Richardson. Id. at 29. Richardson then talked with
Todd about details of the ICU investigation and the
threatening text messages Napoleon had received. Dkt. No.
129, at 74-75, 100.
The Search Warrant
signed the search warrant for Plaintiff's house and the
supporting affidavit after review and input from Defendants.
Dkt. No. 129, Ex. 12 at 69, 110.
the IP address came back as anonymous, Todd thought the
appearance of Newell's name on the PDF was significant,
stating: “That's not a common name, you know, and
so I concluded it was the same Renee Newell.” Dkt. No.
124, Ex. 2 at 165-66. A data search revealed that Plaintiff
was the only Renee Newell in Detroit. Id. at 285.
Todd also reviewed a letter that Plaintiff wrote to Napoleon
prior to her termination, wherein she claimed she had been
set up. Dkt. No. 124, Ex. 11 at 1-3. In the letter, Plaintiff
blamed several members of the Department's executive
staff, stating that they were out to get her. She also was
highly critical of Eric Smith, telling Napoleon that Eric
Smith viewed himself as the real boss of the Wayne County
Jail and that Eric Smith would “straighten things
out” if Napoleon ever tried to challenge him.
Id. at 13.
reviewed an email from Plaintiff expressing contempt for Eric
Smith and others, in which she stated:
Surely after all this stuff I've been through, the last
thing I need is to be * * * thrown on the ground, belly
slammed, handcuffed and arrested. Although I'm sure that
would make Owen, Heard, Smith and Pfannes's day, maybe a
couple of others.
Dkt. No. 124, Ex. 12. Based on this evidence, Todd thought
there was sufficient evidence to believe that Newell was
I think she was pointing fingers at everybody, especially
Eric Smith. She held them responsible so she was trying to
dig up this dirt and these different lies on different people
because she was upset and she wanted revenge. And she had
access to everybody's e-mail account, everybody's.
Because it went out to a lot of executives so I mean who else
would have had that kind of access from outside of the
office. I believe she had access to that. The language in the
-- I did read a document of a letter that she wrote to Benny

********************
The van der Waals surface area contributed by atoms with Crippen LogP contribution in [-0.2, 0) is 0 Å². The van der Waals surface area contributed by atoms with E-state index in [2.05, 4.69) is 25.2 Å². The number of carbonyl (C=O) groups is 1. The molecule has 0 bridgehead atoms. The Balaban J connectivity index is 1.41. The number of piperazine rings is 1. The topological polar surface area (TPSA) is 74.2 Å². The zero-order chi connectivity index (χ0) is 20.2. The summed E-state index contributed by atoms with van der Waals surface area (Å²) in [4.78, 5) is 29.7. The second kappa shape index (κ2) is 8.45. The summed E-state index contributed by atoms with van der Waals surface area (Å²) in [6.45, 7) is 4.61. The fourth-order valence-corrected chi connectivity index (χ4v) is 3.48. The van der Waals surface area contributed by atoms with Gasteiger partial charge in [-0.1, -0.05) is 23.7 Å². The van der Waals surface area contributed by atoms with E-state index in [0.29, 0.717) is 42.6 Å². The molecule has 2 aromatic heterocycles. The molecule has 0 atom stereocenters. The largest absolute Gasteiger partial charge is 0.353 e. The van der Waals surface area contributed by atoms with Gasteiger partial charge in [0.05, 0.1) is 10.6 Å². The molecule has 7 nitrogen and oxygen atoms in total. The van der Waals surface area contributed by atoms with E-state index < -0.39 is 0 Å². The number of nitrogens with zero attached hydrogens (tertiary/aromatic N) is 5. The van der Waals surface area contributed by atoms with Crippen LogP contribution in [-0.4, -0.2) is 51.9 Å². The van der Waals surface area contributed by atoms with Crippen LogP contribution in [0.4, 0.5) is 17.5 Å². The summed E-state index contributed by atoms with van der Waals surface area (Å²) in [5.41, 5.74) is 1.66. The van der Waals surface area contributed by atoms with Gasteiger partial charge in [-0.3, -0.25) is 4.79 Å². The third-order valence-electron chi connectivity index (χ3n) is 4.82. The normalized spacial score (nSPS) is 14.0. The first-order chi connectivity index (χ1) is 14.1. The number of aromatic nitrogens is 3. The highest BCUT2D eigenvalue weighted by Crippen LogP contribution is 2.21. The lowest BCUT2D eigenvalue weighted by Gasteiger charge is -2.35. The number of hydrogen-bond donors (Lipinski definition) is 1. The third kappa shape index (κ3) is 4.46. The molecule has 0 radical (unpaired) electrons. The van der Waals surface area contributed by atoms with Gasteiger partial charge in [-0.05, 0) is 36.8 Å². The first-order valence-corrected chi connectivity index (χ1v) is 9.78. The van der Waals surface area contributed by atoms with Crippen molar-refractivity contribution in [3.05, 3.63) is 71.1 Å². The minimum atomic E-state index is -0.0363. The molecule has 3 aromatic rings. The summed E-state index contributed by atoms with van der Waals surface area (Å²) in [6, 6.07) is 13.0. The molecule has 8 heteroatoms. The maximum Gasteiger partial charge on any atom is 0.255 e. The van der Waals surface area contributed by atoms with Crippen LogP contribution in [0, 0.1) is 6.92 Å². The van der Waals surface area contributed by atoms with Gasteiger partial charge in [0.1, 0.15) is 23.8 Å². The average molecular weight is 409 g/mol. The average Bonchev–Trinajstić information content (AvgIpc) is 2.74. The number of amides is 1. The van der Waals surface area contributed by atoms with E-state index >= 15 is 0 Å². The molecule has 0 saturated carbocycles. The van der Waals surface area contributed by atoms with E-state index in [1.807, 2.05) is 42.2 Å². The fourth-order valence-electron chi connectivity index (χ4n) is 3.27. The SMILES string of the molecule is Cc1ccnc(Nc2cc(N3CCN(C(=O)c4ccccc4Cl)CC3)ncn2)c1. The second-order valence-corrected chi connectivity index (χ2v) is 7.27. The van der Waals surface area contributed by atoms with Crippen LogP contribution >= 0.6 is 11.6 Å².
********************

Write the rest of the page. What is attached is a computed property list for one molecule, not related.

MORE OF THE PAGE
Napoleon and to Captain Bulifant. The language was similar to
the language in the e-mail that Tom Truth sent. There were a
number of things that pointed me at Renee Newell at that
Dkt. No. 124, Ex. 2 at 288-90.
search affidavit prepared by Todd, he indicated that there
was “probable cause to believe that Renee Newell
fraudulently converted, transmitted, and/or created and
authored a fictitious email address and attached
documents…” Dkt. No. 124, Ex. 10. Todd stated:
“I didn't need to know beyond a reasonable doubt. .
.I just needed probable cause . . . I was trying to satisfy
that probable cause standard.” Dkt. No. 124, Ex. 2 at
286-87. In the search warrant affidavit, Todd swore that
Plaintiff authored the attachment to the Smith email. Dkt.
No. 129, Ex. 9; Ex. 12 at 78, 80-83, 88; Ex. 4 at 51-54, 75.
As Todd testified at his deposition, Liczbinski had not said
that; rather, Liczbinski told Todd that he could not tell if
Plaintiff authored the attachment. Dkt. No. 129, Ex. 12 at
78, 80-83. In his affidavit, Todd stated, in part:
On 7-20-12, Sgt. William Liczbinski of the Internet Crimes
Unit conducted an investigation into the origin of the email.
Sgt. Liczbinski was able to determine that the email was sent
using a TOR Server to disguise the email address. However,
Sgt. Liczbinski was able to determine by examining the
properties of the attached document that the document was
authored and created by Plaintiff on 7-20-12 at 12:12:24 am
and the emails were sent out at around 1:37am.
Dkt. No. 129, Ex. 9 at 3.
addition to the statement about who “authored and
created” the document attached to the email, that
sentence also contains an error about when “the
emails” were sent out. Dkt. No. 129, Ex. 10. Based on
the exhibits, it appears that only one email was sent out,
and it was sent out at 1:37 p.m., not 1:37 a.m. Dkt. No. 129,
Ex. 8; Ex. 10. Todd restates these errors later in his
Finally, Investigators were able to determine that the
document authored by Plaintiff was created at 12:12:24 am and
the email was sent at 1:37 am. Because of the late hours and
the document being created in the middle of the night, it is
reasonable to believe that the documents were created at
Plaintiff's residence, located at 18627 Snowden, Detroit,
Dkt. No. 129, Ex. 9 at 4. Todd did not include any
information in the search warrant affidavit about the person
later learned to be “Michael Bowles” or the
communications that person had with Napoleon, including
Napoleon's belief that he knew the person later learned